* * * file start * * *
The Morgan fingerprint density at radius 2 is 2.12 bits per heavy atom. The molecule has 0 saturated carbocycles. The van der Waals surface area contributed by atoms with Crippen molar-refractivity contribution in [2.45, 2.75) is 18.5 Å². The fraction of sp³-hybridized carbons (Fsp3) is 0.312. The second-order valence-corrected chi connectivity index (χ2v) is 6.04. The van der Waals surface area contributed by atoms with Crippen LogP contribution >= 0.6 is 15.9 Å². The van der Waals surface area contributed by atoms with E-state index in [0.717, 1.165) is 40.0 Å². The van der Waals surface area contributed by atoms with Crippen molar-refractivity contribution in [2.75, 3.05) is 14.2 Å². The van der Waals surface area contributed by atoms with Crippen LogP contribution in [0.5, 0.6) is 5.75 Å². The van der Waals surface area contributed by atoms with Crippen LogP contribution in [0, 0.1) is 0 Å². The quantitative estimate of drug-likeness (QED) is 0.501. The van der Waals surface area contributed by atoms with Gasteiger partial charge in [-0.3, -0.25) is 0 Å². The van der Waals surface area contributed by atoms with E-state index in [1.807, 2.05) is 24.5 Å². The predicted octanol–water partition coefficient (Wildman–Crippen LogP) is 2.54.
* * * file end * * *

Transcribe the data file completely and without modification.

The Morgan fingerprint density at radius 2 is 2.12 bits per heavy atom. The molecule has 0 saturated carbocycles. The van der Waals surface area contributed by atoms with Crippen molar-refractivity contribution in [2.45, 2.75) is 18.5 Å². The fraction of sp³-hybridized carbons (Fsp3) is 0.312. The second-order valence-corrected chi connectivity index (χ2v) is 6.04. The van der Waals surface area contributed by atoms with Crippen LogP contribution >= 0.6 is 15.9 Å². The van der Waals surface area contributed by atoms with E-state index in [0.717, 1.165) is 40.0 Å². The van der Waals surface area contributed by atoms with Crippen molar-refractivity contribution in [2.75, 3.05) is 14.2 Å². The van der Waals surface area contributed by atoms with Crippen LogP contribution in [0.5, 0.6) is 5.75 Å². The van der Waals surface area contributed by atoms with Crippen LogP contribution in [0, 0.1) is 0 Å². The quantitative estimate of drug-likeness (QED) is 0.501. The van der Waals surface area contributed by atoms with Gasteiger partial charge in [-0.3, -0.25) is 0 Å². The van der Waals surface area contributed by atoms with E-state index in [1.807, 2.05) is 24.5 Å². The predicted octanol–water partition coefficient (Wildman–Crippen LogP) is 2.54.